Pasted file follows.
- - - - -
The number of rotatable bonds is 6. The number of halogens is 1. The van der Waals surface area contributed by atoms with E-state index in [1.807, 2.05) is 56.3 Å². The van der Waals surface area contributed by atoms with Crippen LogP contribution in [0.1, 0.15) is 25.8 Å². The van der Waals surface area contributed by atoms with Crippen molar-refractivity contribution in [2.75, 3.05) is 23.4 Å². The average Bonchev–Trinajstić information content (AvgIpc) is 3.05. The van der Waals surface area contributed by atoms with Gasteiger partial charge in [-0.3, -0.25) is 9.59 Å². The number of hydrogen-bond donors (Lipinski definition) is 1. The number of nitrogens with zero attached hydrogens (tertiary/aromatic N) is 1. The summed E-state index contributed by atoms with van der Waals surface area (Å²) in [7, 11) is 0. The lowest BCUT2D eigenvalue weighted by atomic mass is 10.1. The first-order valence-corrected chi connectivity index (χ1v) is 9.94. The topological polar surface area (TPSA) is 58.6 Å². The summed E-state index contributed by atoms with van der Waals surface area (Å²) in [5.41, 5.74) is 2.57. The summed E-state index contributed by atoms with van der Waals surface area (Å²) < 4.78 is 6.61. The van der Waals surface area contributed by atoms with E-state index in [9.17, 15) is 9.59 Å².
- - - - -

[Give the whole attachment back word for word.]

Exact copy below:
The number of rotatable bonds is 6. The number of halogens is 1. The van der Waals surface area contributed by atoms with E-state index in [1.807, 2.05) is 56.3 Å². The van der Waals surface area contributed by atoms with Crippen LogP contribution in [0.1, 0.15) is 25.8 Å². The van der Waals surface area contributed by atoms with Crippen molar-refractivity contribution in [2.75, 3.05) is 23.4 Å². The average Bonchev–Trinajstić information content (AvgIpc) is 3.05. The van der Waals surface area contributed by atoms with Gasteiger partial charge in [-0.3, -0.25) is 9.59 Å². The number of hydrogen-bond donors (Lipinski definition) is 1. The number of nitrogens with zero attached hydrogens (tertiary/aromatic N) is 1. The summed E-state index contributed by atoms with van der Waals surface area (Å²) in [7, 11) is 0. The lowest BCUT2D eigenvalue weighted by atomic mass is 10.1. The first-order valence-corrected chi connectivity index (χ1v) is 9.94. The topological polar surface area (TPSA) is 58.6 Å². The summed E-state index contributed by atoms with van der Waals surface area (Å²) in [5.41, 5.74) is 2.57. The summed E-state index contributed by atoms with van der Waals surface area (Å²) < 4.78 is 6.61. The van der Waals surface area contributed by atoms with E-state index in [9.17, 15) is 9.59 Å².